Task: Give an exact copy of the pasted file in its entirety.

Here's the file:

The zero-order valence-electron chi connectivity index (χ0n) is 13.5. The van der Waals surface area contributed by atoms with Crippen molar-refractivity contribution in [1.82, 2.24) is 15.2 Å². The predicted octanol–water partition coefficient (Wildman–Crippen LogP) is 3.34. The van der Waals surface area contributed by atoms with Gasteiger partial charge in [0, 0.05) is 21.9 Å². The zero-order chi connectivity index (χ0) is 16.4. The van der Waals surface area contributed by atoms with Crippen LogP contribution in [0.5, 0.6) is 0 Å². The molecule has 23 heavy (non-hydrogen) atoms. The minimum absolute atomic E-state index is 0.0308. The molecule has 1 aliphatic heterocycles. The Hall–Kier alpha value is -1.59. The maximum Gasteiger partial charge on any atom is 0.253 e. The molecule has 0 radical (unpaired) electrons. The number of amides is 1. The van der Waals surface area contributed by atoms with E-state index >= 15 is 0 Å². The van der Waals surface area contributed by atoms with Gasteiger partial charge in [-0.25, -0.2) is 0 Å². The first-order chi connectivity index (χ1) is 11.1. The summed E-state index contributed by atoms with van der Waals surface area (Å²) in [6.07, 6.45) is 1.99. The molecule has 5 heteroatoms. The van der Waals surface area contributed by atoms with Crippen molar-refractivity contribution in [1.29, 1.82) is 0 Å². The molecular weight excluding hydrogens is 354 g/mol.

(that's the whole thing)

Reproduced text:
The zero-order valence-electron chi connectivity index (χ0n) is 13.5. The van der Waals surface area contributed by atoms with Crippen molar-refractivity contribution in [1.82, 2.24) is 15.2 Å². The predicted octanol–water partition coefficient (Wildman–Crippen LogP) is 3.34. The van der Waals surface area contributed by atoms with Gasteiger partial charge in [0, 0.05) is 21.9 Å². The zero-order chi connectivity index (χ0) is 16.4. The van der Waals surface area contributed by atoms with Crippen LogP contribution in [0.5, 0.6) is 0 Å². The molecule has 23 heavy (non-hydrogen) atoms. The minimum absolute atomic E-state index is 0.0308. The molecule has 1 aliphatic heterocycles. The Hall–Kier alpha value is -1.59. The maximum Gasteiger partial charge on any atom is 0.253 e. The molecule has 0 radical (unpaired) electrons. The number of amides is 1. The van der Waals surface area contributed by atoms with E-state index >= 15 is 0 Å². The van der Waals surface area contributed by atoms with Gasteiger partial charge in [-0.25, -0.2) is 0 Å². The first-order chi connectivity index (χ1) is 11.1. The summed E-state index contributed by atoms with van der Waals surface area (Å²) in [6.07, 6.45) is 1.99. The molecule has 5 heteroatoms. The van der Waals surface area contributed by atoms with Crippen molar-refractivity contribution in [1.29, 1.82) is 0 Å². The molecular weight excluding hydrogens is 354 g/mol.